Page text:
With the first month of 2022 nearly finished, our pandemic life continues, but if the recent announcement by the Province holds true, by the middle of March many of the pandemic restrictions under which we have been living for more than two years will be lifted.
I doubt there is anyone in Ontario who is not looking forward to the end of this ordeal, but I also suspect that many, like myself, are cautiously optimistic, hopeful but braced for the news to change, for a new variant to rear its ugly head casting all plans for a return to normal into a pool of uncertainty.
In just a few days, restaurants in Ontario are expected to be able to reopen for indoor dining at 50 percent capacity. Along with the restaurants, gyms, theatres, and other places where we tend to gather in numbers will also ease back into operation. I would like to be excited, but we have been here before, so as mentioned, I remain cautiously optimistic.
In late February more restrictions are expected to be lifted, and by the middle of March all capacity limits are to be lifted, though mask and vaccine requirements will still be in place.
Pandemic-weary Ontarians can be forgiven if they don’t have faith that restrictions will actually be lifted, but I think we have reached the point where we are ready to live with this virus for the long term. After two years the virus is much better understood, vaccines have been developed, and treatments have also been developed, and recent reports suggest that we are fast approaching the endemic phase for this pesky virus.
Though the nations around the globe are closely connected in this modern age, intertwined even, we can often live as though we are in a silo, and as a result we lash out at our own government leaders when the reality is that the very same challenges and frustrations have been experienced in every nation on the planet. We will no doubt debate our response to this pandemic for years to come, and I’m not so certain we will ever come to a concrete agreement about exactly how we should have responded, but what we all certainly feel is that if there is a next time, we must do things differently.
This pandemic began with division. It began by dividing our workforce into ‘essential’ and ‘non-essential’, possibly one of our first mistakes. When you are wanting to bring people together, when you want to unite a population for a long battle ahead, I would suggest that the optics of labelling part of society as essential, and the rest as not, is not the greatest way to start off.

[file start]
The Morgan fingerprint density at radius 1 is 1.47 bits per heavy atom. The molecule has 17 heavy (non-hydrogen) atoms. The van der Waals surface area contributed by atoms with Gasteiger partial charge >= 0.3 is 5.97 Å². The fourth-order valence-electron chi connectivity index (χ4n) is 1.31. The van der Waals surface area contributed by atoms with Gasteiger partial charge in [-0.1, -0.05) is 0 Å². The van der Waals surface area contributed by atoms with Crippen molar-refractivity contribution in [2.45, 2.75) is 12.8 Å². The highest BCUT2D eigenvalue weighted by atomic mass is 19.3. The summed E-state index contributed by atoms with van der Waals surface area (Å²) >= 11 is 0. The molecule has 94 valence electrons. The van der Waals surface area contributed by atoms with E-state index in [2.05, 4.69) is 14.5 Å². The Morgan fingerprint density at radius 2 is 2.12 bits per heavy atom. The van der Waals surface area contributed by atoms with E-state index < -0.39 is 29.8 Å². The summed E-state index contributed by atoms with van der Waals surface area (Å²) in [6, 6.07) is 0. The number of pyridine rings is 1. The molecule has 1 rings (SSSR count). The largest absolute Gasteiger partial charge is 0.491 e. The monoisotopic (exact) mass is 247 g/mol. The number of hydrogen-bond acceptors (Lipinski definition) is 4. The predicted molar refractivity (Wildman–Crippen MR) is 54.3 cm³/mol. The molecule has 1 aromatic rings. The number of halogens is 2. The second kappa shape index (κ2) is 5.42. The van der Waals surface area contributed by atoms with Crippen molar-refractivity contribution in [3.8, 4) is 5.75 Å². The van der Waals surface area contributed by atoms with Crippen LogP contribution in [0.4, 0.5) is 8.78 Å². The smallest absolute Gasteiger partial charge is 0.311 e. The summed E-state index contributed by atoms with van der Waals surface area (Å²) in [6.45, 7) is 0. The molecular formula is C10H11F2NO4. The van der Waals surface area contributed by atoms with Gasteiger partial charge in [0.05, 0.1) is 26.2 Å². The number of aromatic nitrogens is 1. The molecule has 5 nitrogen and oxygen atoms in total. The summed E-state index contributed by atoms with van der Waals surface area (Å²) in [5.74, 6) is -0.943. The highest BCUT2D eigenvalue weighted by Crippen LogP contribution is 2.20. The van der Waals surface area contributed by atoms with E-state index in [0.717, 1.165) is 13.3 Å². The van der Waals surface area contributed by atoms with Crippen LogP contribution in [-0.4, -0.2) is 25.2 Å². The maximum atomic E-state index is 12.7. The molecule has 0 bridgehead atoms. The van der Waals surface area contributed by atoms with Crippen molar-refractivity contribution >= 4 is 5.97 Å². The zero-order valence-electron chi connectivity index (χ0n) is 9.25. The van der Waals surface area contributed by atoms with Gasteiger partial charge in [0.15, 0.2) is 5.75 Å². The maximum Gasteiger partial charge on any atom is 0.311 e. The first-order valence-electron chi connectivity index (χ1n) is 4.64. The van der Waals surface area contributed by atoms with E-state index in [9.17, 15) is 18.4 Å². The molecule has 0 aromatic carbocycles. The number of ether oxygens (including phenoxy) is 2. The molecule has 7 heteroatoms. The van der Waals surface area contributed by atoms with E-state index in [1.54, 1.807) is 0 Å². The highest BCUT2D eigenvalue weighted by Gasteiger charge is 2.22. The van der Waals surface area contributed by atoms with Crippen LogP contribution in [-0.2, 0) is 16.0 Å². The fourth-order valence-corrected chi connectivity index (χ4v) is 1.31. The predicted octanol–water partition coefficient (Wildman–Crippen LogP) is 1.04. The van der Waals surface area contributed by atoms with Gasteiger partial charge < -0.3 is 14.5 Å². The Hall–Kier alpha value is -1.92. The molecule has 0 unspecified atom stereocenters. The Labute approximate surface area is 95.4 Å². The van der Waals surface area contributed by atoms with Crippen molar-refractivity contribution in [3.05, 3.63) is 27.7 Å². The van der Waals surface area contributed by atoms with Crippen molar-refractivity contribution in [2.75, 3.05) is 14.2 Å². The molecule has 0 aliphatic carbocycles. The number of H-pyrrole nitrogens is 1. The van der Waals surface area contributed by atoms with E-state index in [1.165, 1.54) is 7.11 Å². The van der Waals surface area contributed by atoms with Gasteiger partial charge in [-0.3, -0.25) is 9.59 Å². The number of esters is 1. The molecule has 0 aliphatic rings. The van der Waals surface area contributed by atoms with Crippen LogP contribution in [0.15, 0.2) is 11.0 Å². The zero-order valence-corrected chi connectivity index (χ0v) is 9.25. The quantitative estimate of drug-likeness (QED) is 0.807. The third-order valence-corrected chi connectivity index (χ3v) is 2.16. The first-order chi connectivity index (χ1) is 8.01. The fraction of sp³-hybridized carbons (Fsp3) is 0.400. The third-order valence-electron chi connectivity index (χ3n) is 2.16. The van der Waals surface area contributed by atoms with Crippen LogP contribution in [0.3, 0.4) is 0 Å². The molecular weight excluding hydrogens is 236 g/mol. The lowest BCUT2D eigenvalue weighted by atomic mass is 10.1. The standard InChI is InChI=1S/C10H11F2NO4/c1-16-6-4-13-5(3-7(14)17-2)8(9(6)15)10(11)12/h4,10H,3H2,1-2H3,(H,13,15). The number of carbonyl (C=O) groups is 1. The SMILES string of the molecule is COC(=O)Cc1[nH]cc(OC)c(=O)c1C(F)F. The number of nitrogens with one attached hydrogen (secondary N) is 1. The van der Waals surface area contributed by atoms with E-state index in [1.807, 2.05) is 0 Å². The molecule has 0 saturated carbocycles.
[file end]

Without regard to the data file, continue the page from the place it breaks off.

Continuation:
Business closures and stay at home orders will be hotly debated, and they should, as should the strategy for educating our students in the midst of a pandemic. I suspect that there will be many brainstorming sessions surrounding the appropriate language to be used when it comes to vaccines, and without doubt vaccine mandates will be a topic of much dissection.
While we may be in the final days of this overly lengthy pandemic, the issue will be with us for years. After we return to normal, whatever and whenever that will be, this pandemic will be a focus of discussion, if not a fixation for many, and I don’t see that as a bad thing. If we have learned anything from this pandemic it is that we are not prepared, no nation is prepared, and the next pandemic could be much worse; the next virus could be far more transmissible and far more deadly, and my hope is that we can develop some global and local strategies for the next one. And there will be a next one.
As I have written before, if we have done it wrong here at home, we are in good company, because every nation, every government, no matter its political stripe has struggled with the realities of this pandemic. Mistakes have certainly been made, but in addition to dissecting our mistakes, I hope we can acknowledge some of what we have done right. Certainly lives have been saved by some of the measures taken, and we should learn from those successes as much as from our failures.
It’s almost over, folks, we are nearing the end. And for all of us that is certainly a relief, but there is much work ahead, and there are debates in our future. Hopefully as we engage in those discussions we can be more respectful to each other than we have been far too often during the many months of this pandemic.